Check out how an old hallway cabinet goes from outdated to fresh and new with this step by step tutorial. Here’s our painted hallway cabinet makeover.
Get more furniture makeover ideas here!
Here’s what it looked like before. We picked it up from our local thrift store. It was really dirty and the top had some damage to the finish.
But I think it would be a great little piece for extra storage in a small hallway or a bathroom. First, it needed a little update. Learn more about painting furniture to help you get started.
Supplies Used for Painted Hallway Cabinet Makeover
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- Krud Kutter Cleaner Degreaser
- Old Rag
- 3×4 Vacuum Compatible SurfPrep Sander Use code RAY10 to get 10% off your order
- 220 Grit Sandpaper
- 400 Grit Sandpaper
- Shop Vac with Hose and Brush Attachment
- Tack Cloth
- BIN Shellac Based Primer (or the Spray Can Version)
- Mini 3/8″ Nap Roller
- Chip Brush
- Paintable Caulking
- Fusion Mineral Paint in Peony
- Fusion Mineral Paint in Cathedral Taupe
- Fuji Q4 Paint Sprayer
- Paint Filters
- Varathane Water-Based Polyurethane – My Favorite Topcoat
- New Knob
Remove Hallway Cabinet Hardware
First things first, I put it up on my workbench and removed all of the hardware, including the door hinges.
Hinges can be a mess to put back on, so I labeled them with a few details, including which one was on the top and which one went on the bottom, and which way they went on.
Then I put them in a container with the rest of the hardware. To better help you, read our post on how to prepare furniture for painting here.
Clean Hallway Cabinet
Next, I scrubbed the whole thing down with some Krud Kutter to make sure there wasn’t anything on the surface to prevent the new paint job from sticking.
This thing was pretty gross and as the spray sat, I could see the spray turning brown from all of the gunk. I cleaned it all a couple of times, including a rinse job at the end.
Check out this post to learn more about how to clean furniture before painting.
Scuff Sand Hallway Cabinet
The scuff sanding is just an extra step to make sure the paint sticks really well.
But man I sand a lot of furniture so this little sander has been a game changer for me.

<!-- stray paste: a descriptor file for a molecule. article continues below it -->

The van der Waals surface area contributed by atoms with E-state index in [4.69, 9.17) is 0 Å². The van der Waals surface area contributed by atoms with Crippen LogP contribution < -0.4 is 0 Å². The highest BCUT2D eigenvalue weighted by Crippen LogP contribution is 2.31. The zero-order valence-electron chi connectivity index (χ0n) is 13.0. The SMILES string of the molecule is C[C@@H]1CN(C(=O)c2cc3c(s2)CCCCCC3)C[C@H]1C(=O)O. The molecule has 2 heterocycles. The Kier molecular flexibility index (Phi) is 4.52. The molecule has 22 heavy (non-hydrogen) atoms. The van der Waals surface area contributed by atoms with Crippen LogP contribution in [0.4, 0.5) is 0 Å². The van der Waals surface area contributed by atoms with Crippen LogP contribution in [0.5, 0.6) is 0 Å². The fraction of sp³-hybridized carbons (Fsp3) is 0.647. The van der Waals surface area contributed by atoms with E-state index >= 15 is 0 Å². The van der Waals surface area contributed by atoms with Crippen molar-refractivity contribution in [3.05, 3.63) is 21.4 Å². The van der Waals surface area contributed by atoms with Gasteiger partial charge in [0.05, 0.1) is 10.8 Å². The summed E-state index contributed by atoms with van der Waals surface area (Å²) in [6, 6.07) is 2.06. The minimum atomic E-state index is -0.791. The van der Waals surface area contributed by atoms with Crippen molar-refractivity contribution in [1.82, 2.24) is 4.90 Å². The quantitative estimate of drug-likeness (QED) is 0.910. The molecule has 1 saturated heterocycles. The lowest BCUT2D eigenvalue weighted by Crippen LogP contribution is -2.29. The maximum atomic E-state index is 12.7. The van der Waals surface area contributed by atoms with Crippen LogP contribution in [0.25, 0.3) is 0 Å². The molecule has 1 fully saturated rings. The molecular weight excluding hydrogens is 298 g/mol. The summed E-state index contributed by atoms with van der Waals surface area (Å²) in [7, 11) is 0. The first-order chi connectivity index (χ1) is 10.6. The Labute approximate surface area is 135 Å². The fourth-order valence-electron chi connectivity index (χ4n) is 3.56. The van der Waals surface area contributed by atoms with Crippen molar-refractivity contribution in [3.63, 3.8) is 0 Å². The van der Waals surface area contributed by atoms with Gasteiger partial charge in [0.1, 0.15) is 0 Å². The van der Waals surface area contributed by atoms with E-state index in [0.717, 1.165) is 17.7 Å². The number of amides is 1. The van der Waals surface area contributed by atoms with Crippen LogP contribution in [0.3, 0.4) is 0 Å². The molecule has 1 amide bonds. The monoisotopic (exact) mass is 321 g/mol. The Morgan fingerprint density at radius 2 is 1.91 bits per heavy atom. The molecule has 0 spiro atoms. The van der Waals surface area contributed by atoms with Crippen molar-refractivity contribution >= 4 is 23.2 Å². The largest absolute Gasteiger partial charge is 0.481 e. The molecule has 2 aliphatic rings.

When scuff sanding, there is no need to actually sand down to bare wood. You just want to remove any shine and dull the surface so the paint has a better chance at holding on.
Since the top had some damage, I sanded it down a little more, trying to sand those scratches out. Learn more about the importance of sanding before painting furniture here!
Then I vacuumed up all of the dust I created and wiped it all down with a tack cloth to remove any remaining dust.
These tack cloths really are amazing at picking up every little last speck of dust and are so much better than just a lint-free rag.
Prime Hallway Cabinet to Block Bleed Through
Since I wanted to paint a light color, I wanted to make sure that I wouldn’t have any bleed through issues where the wood underneath stains through the paint.
So I busted out some BIN shellac-based primer and brushed and rolled it all over.
Honestly, I completely regretted my decision to brush and roll the primer on. I wish I would have taken it outside and sprayed it with the BIN shellac in a spray can instead.
Even though I used a nice roller, I still had a lot of texture from the roller, and it just took FOREVER to roll it on instead of spraying it on.
But if rolling on primer and paint is your only option, check out this post about the best rollers for painting furniture to help you get the best possible results.
So, next time, it’s back to the spray version of the primer instead! Learn about the best primers for painting furniture (and how to choose the right one) here.
After about an hour the primer was dry, so I sanded the primer down a bit with 220 grit sandpaper to remove the texture it created.
With the white primer on, I noticed a few seams that were really showing up, so I filled them in with some paintable caulking. This is totally optional and something I don’t do all the time.
But sealing up those dark seams makes the end product look so much better in the end.
I squeezed it on and then used my finger to push it into the seams, and then I used a damp rag to remove the excess caulking. For other repairs, check out the best wood fillers for furniture here.
Caulking isn’t easy to sand down, so I really wanted to get it wiped off before it dried.
Paint Hallway Cabinet